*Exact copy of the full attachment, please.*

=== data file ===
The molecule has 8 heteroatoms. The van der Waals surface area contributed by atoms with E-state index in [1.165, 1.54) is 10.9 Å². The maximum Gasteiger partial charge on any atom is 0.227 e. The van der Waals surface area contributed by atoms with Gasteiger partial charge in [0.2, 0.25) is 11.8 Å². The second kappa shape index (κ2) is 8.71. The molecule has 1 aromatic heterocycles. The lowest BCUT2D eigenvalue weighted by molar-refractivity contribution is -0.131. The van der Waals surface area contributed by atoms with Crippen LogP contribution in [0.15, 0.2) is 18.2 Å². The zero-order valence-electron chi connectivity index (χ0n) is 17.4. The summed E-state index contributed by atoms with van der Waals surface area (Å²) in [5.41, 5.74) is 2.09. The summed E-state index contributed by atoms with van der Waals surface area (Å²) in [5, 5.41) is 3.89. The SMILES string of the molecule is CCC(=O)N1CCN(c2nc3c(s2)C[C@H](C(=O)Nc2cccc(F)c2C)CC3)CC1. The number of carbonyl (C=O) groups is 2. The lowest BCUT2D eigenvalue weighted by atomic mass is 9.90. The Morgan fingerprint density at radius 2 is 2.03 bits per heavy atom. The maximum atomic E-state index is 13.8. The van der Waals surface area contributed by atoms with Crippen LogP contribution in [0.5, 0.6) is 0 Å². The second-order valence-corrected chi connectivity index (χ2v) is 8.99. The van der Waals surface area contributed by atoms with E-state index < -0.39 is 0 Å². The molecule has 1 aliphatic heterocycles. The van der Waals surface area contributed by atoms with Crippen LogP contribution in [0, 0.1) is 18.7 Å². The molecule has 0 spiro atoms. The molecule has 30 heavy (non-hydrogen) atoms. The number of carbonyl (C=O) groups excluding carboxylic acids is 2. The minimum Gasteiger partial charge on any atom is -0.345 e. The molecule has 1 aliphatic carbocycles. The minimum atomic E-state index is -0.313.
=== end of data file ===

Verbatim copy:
The molecule has 8 heteroatoms. The van der Waals surface area contributed by atoms with E-state index in [1.165, 1.54) is 10.9 Å². The maximum Gasteiger partial charge on any atom is 0.227 e. The van der Waals surface area contributed by atoms with Gasteiger partial charge in [0.2, 0.25) is 11.8 Å². The second kappa shape index (κ2) is 8.71. The molecule has 1 aromatic heterocycles. The lowest BCUT2D eigenvalue weighted by molar-refractivity contribution is -0.131. The van der Waals surface area contributed by atoms with Crippen LogP contribution in [0.15, 0.2) is 18.2 Å². The zero-order valence-electron chi connectivity index (χ0n) is 17.4. The summed E-state index contributed by atoms with van der Waals surface area (Å²) in [5.41, 5.74) is 2.09. The summed E-state index contributed by atoms with van der Waals surface area (Å²) in [5, 5.41) is 3.89. The SMILES string of the molecule is CCC(=O)N1CCN(c2nc3c(s2)C[C@H](C(=O)Nc2cccc(F)c2C)CC3)CC1. The number of carbonyl (C=O) groups is 2. The lowest BCUT2D eigenvalue weighted by atomic mass is 9.90. The Morgan fingerprint density at radius 2 is 2.03 bits per heavy atom. The maximum atomic E-state index is 13.8. The van der Waals surface area contributed by atoms with Crippen LogP contribution in [0.5, 0.6) is 0 Å². The second-order valence-corrected chi connectivity index (χ2v) is 8.99. The van der Waals surface area contributed by atoms with E-state index < -0.39 is 0 Å². The molecule has 1 aliphatic heterocycles. The van der Waals surface area contributed by atoms with Crippen LogP contribution in [0, 0.1) is 18.7 Å². The molecule has 0 spiro atoms. The molecule has 30 heavy (non-hydrogen) atoms. The number of carbonyl (C=O) groups excluding carboxylic acids is 2. The minimum Gasteiger partial charge on any atom is -0.345 e. The molecule has 1 aliphatic carbocycles. The minimum atomic E-state index is -0.313.